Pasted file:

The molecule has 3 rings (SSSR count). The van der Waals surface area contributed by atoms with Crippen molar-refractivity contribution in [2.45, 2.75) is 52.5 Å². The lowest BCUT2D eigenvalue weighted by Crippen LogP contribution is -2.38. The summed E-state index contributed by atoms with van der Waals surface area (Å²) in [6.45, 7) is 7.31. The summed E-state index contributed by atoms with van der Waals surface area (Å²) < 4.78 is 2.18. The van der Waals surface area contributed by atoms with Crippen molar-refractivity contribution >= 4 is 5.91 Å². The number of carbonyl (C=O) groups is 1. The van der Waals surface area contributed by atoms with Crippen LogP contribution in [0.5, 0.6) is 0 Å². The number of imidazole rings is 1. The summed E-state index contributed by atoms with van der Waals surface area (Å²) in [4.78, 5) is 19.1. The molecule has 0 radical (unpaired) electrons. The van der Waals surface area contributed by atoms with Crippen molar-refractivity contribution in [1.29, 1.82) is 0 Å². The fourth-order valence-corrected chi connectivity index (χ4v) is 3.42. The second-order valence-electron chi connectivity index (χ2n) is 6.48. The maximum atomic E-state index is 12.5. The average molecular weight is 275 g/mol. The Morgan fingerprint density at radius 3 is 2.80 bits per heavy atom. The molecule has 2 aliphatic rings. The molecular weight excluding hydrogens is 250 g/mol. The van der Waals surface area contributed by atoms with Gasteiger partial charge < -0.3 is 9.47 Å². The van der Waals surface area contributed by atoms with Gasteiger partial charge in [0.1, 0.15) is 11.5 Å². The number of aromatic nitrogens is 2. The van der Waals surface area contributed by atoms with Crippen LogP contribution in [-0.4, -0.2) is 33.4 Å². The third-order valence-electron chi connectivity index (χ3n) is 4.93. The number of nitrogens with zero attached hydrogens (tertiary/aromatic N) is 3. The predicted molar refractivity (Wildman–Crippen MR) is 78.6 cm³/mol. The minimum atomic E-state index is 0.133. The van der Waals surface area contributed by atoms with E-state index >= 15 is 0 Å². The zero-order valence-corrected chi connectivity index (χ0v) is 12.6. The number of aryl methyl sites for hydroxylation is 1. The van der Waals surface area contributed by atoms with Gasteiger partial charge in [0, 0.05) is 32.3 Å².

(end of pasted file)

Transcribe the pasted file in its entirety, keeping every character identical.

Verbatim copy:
The molecule has 3 rings (SSSR count). The van der Waals surface area contributed by atoms with Crippen molar-refractivity contribution in [2.45, 2.75) is 52.5 Å². The lowest BCUT2D eigenvalue weighted by Crippen LogP contribution is -2.38. The summed E-state index contributed by atoms with van der Waals surface area (Å²) in [6.45, 7) is 7.31. The summed E-state index contributed by atoms with van der Waals surface area (Å²) < 4.78 is 2.18. The van der Waals surface area contributed by atoms with Crippen molar-refractivity contribution >= 4 is 5.91 Å². The number of carbonyl (C=O) groups is 1. The van der Waals surface area contributed by atoms with Crippen LogP contribution in [0.5, 0.6) is 0 Å². The number of imidazole rings is 1. The summed E-state index contributed by atoms with van der Waals surface area (Å²) in [4.78, 5) is 19.1. The molecule has 0 radical (unpaired) electrons. The van der Waals surface area contributed by atoms with Crippen molar-refractivity contribution in [1.29, 1.82) is 0 Å². The fourth-order valence-corrected chi connectivity index (χ4v) is 3.42. The second-order valence-electron chi connectivity index (χ2n) is 6.48. The maximum atomic E-state index is 12.5. The average molecular weight is 275 g/mol. The Morgan fingerprint density at radius 3 is 2.80 bits per heavy atom. The molecule has 2 aliphatic rings. The molecular weight excluding hydrogens is 250 g/mol. The van der Waals surface area contributed by atoms with Gasteiger partial charge < -0.3 is 9.47 Å². The van der Waals surface area contributed by atoms with Gasteiger partial charge in [0.1, 0.15) is 11.5 Å². The number of aromatic nitrogens is 2. The van der Waals surface area contributed by atoms with Crippen LogP contribution in [-0.4, -0.2) is 33.4 Å². The third-order valence-electron chi connectivity index (χ3n) is 4.93. The number of nitrogens with zero attached hydrogens (tertiary/aromatic N) is 3. The predicted molar refractivity (Wildman–Crippen MR) is 78.6 cm³/mol. The minimum atomic E-state index is 0.133. The van der Waals surface area contributed by atoms with E-state index >= 15 is 0 Å². The zero-order valence-corrected chi connectivity index (χ0v) is 12.6. The number of aryl methyl sites for hydroxylation is 1. The van der Waals surface area contributed by atoms with Gasteiger partial charge in [0, 0.05) is 32.3 Å².